2. Or the ones who start out engaging. They like and comment all the time. You strike up a nice two-way relationships. And then they stop visiting. But you’re kind, so you keep reading, liking, commenting. But they just never come ’round no more (sounds like a Country song). Anyway – those are the worst. I hold on as long as I can, but then eventually…UNFOLLOW. 🙂


      3. I jog/walked a 10k yesterday and I thought I was about to die. I’m still not at 100%. I think I’ll go do some yoga and *consider* a power walk later.


      4. oddly enough, my legs were fine. even my breathing seemed not bad throughout the 10k, but when I got home, my heart rate was still at 96 bpm 2 hours AFTER I finished the run (mostly walk). My face stayed red for at least 45 mins after. crazy!


      5. I have had trouble this week, I was much better the week before last, I may still be feeling the effects if all the mud walking but I am sure that should have worn off by now!!


    1. To be fair, once you were an example of stupidness of others… I could have used dan who also looks slim and fit…but it wouldn’t work because he runs so much better than me… 😛


  2. I know what you mean. When we go to parkrun there are, obviously, runners and walkers of all abilities. It is very tempting to think “I can’t let him/her beat me, they’re so much bigger than I am” but they could have been running this 5K for months and if you haven’t done a lot of running or are still building up to it you aren’t going to be as quick. The same thing goes for those with disabilities. I think some people are surprised when Adam finishes as fast as he does especially as we run/walk all of it.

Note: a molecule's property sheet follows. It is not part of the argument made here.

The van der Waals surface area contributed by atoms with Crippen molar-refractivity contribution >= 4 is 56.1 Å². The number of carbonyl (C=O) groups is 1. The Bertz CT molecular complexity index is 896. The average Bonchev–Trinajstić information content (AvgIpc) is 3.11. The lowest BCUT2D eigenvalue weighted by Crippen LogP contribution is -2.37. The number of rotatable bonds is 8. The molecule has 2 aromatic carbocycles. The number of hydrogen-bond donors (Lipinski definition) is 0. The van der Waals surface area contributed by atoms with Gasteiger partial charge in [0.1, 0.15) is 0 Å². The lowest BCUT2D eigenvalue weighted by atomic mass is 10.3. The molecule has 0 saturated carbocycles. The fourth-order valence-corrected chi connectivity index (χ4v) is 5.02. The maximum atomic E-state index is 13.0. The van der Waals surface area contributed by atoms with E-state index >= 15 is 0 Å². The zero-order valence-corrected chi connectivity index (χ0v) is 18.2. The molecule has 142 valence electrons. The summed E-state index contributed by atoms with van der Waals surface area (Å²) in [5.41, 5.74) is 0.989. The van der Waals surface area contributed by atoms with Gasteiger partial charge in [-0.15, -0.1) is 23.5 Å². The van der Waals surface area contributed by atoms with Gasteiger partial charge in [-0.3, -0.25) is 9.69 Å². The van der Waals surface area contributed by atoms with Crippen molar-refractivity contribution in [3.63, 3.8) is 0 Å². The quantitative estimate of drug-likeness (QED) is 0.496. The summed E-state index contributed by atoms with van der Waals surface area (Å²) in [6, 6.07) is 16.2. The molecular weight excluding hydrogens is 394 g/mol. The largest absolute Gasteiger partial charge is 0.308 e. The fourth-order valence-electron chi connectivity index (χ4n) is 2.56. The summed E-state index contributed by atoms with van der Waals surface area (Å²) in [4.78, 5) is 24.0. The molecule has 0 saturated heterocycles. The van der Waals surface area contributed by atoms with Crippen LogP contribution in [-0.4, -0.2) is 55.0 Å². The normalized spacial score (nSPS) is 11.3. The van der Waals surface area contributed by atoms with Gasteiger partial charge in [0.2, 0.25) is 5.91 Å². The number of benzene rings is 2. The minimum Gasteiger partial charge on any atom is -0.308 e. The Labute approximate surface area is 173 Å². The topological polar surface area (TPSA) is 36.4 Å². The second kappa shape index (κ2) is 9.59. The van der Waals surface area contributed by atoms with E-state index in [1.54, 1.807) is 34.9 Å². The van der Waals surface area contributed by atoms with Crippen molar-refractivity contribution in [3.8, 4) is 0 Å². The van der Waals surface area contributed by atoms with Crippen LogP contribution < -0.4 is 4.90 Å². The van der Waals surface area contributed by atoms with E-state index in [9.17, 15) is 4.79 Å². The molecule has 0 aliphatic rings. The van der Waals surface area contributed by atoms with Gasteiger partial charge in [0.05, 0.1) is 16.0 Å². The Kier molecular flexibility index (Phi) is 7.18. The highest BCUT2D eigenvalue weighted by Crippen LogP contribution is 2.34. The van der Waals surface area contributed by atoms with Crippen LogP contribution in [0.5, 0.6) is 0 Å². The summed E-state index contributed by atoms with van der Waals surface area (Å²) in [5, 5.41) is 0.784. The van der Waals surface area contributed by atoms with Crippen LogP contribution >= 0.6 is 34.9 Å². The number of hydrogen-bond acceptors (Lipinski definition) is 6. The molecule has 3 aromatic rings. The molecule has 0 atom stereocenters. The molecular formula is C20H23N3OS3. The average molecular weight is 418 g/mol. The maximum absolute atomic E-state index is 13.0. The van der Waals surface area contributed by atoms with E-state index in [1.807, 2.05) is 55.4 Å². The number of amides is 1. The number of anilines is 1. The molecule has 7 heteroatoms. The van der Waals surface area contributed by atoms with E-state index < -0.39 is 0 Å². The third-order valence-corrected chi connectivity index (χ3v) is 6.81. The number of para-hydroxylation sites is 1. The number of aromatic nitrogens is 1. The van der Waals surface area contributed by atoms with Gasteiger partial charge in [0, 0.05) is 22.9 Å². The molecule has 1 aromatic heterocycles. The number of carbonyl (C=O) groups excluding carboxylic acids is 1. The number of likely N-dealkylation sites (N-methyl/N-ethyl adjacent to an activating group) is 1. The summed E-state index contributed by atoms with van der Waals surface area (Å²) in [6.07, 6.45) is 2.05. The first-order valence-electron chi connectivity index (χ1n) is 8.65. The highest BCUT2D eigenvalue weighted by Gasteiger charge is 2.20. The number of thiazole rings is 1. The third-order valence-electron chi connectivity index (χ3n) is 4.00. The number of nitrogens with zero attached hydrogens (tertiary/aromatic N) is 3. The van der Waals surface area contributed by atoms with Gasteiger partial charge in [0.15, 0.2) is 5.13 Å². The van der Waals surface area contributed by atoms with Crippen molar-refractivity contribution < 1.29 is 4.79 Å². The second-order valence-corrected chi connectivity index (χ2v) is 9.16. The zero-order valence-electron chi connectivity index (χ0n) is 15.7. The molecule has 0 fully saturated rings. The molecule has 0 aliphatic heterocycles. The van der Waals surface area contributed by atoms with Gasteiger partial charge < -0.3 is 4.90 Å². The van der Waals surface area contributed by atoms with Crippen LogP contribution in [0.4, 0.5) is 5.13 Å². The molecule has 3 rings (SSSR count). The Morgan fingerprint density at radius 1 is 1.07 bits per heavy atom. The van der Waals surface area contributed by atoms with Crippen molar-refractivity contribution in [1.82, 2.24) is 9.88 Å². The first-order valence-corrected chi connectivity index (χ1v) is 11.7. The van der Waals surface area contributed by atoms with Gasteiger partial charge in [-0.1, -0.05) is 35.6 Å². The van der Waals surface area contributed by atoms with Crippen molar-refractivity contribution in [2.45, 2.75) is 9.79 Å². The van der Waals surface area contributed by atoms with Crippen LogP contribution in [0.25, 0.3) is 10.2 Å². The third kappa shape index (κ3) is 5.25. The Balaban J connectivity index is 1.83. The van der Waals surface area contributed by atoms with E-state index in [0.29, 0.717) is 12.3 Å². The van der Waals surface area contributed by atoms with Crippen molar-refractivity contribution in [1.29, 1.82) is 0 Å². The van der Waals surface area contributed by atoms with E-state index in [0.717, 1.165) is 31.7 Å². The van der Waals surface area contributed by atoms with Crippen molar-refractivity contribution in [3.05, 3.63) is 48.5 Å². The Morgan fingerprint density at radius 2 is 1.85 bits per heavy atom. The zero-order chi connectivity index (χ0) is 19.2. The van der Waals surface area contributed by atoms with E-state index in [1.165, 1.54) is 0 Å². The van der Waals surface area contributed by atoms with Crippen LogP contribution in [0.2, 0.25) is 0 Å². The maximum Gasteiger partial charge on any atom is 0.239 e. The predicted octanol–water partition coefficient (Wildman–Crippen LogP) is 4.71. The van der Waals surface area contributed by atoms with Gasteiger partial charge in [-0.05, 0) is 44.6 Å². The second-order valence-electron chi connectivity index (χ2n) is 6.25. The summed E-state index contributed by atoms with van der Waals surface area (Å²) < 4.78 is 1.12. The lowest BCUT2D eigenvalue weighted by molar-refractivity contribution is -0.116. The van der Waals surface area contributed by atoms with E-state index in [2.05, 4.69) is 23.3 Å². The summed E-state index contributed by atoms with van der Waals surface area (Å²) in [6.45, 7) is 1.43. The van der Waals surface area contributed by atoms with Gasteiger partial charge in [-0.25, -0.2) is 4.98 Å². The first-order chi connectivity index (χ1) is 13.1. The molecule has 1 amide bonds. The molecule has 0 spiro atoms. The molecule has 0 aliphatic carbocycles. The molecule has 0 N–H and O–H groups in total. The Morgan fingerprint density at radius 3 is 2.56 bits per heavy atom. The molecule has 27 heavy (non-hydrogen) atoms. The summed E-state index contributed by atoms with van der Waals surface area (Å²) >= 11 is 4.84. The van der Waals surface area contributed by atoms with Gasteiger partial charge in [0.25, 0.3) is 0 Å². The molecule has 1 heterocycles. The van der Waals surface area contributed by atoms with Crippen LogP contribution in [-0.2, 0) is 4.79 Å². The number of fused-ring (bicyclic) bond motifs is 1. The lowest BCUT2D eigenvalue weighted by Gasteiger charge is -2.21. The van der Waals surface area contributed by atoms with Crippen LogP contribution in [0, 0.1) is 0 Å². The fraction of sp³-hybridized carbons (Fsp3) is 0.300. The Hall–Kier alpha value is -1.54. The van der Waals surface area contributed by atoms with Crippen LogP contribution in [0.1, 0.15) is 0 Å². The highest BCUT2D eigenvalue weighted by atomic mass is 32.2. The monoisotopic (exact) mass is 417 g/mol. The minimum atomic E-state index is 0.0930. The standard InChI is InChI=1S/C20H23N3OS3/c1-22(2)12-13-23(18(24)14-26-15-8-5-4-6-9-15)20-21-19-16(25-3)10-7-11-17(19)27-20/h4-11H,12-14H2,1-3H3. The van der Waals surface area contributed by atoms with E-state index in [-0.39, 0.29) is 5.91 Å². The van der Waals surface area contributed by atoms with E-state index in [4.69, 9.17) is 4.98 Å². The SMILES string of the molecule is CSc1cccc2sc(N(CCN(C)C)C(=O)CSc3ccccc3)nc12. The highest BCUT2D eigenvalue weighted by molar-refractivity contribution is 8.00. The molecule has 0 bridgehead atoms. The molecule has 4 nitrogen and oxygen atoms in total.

1. I think it is part of human nature to make snap assumptions and judgement, the most important thing is to have an understanding that your assumptions might be wrong!
      I really try not to make them any more because I am aware of how wrong people’s are about me!
      Strangely enough, I am often faster when I run/walk than when I attempt to run constantly!


      1. It is human nature, what do they say first impressions? You only have about 5 seconds for someone to make up their mind? Yes, you should be prepared for your assumptions to be wrong and for that man to not actually listen to what you were saying was plain rude!

        I’m faster when I run constantly but that’s because I built up to it, slowly. I never actually followed a 5k programme properly I just added a minute to my run interval when I finished a run comfortably. I’m now doing that with Adam except in his case I add a minute whenever he gets a PB at parkrun 🙂


      2. That is what I thought, I virtually resorted to shouting at him, it shouldn’t have mattered so much but after the fifth time of him saying it it started to grate!